Sakti Burman is a figurative artist for the most part, but the association of his figures defies the general norms and logic of reality. Apart from his drawings, Sakti paints mostly in three mediums – oil, watercolor, and pastel. While his oils are generally jubilant and vibrant, his watercolors are somewhat restrained which can be attributed to his treatment of space. This technique which developed towards a synthesis of naturalness and the abstract helps him create a minimal yet surreal environment.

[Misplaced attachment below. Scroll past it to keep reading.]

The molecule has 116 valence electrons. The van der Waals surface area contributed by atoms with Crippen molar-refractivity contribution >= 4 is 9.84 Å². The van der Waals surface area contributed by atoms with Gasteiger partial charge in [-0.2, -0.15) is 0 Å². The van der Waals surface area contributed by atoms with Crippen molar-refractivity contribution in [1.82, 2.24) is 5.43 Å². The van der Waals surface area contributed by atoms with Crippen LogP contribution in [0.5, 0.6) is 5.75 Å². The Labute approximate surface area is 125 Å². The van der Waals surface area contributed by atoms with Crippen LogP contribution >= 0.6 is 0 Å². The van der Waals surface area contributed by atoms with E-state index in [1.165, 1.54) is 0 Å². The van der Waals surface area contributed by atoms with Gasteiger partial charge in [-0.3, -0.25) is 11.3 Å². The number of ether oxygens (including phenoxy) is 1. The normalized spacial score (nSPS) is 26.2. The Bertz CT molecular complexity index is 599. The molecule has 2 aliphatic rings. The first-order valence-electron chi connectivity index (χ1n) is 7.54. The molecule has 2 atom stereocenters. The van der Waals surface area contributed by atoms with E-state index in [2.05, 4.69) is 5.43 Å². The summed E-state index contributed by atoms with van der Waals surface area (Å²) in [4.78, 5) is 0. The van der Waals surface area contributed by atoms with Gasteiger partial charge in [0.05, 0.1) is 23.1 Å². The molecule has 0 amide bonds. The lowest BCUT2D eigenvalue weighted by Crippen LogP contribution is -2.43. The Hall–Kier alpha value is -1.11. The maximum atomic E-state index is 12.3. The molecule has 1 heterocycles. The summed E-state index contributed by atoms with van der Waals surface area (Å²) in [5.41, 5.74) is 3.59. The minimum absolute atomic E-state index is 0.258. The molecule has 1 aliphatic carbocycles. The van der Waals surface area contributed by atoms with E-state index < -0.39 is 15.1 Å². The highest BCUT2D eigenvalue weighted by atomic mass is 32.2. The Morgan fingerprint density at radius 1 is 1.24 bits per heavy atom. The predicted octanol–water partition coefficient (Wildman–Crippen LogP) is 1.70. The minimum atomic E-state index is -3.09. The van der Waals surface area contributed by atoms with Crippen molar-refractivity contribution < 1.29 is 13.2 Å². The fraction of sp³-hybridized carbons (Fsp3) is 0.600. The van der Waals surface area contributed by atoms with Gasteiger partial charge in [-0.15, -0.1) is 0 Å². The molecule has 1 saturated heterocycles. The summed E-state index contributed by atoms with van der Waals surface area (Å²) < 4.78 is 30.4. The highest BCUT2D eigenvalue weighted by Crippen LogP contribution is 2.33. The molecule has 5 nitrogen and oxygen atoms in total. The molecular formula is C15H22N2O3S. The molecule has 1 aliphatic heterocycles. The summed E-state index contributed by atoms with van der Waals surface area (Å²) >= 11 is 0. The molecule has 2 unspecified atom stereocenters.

“In his watercolors, he transforms vacuity of the space into a divine light of the sky through the treatment of his figurative forms. The second characteristic of his watercolors is the use of texture especially his signature pointillist. But the transparency and subtlety of application of chromatic points bring out a different character in his watercolors. The smudgy display of minute chromatic points intermingling with very tiny yet crafty non-chromatic voids displayed by the whiteness of paper creates a wave that dilutes the naturalness or reality of the environment and transposes the characters in the pictorial field to a different conceptual environment and helps to bring down the divine on the earth and elevate the mundane towards a noble sensation. This nobility is the essence of his expression.” (Mrinal Ghosh, The Divine Desire: Paintings of Sakti Burman, Aakriti Art Gallery, Kolkata, 2015, pg.5)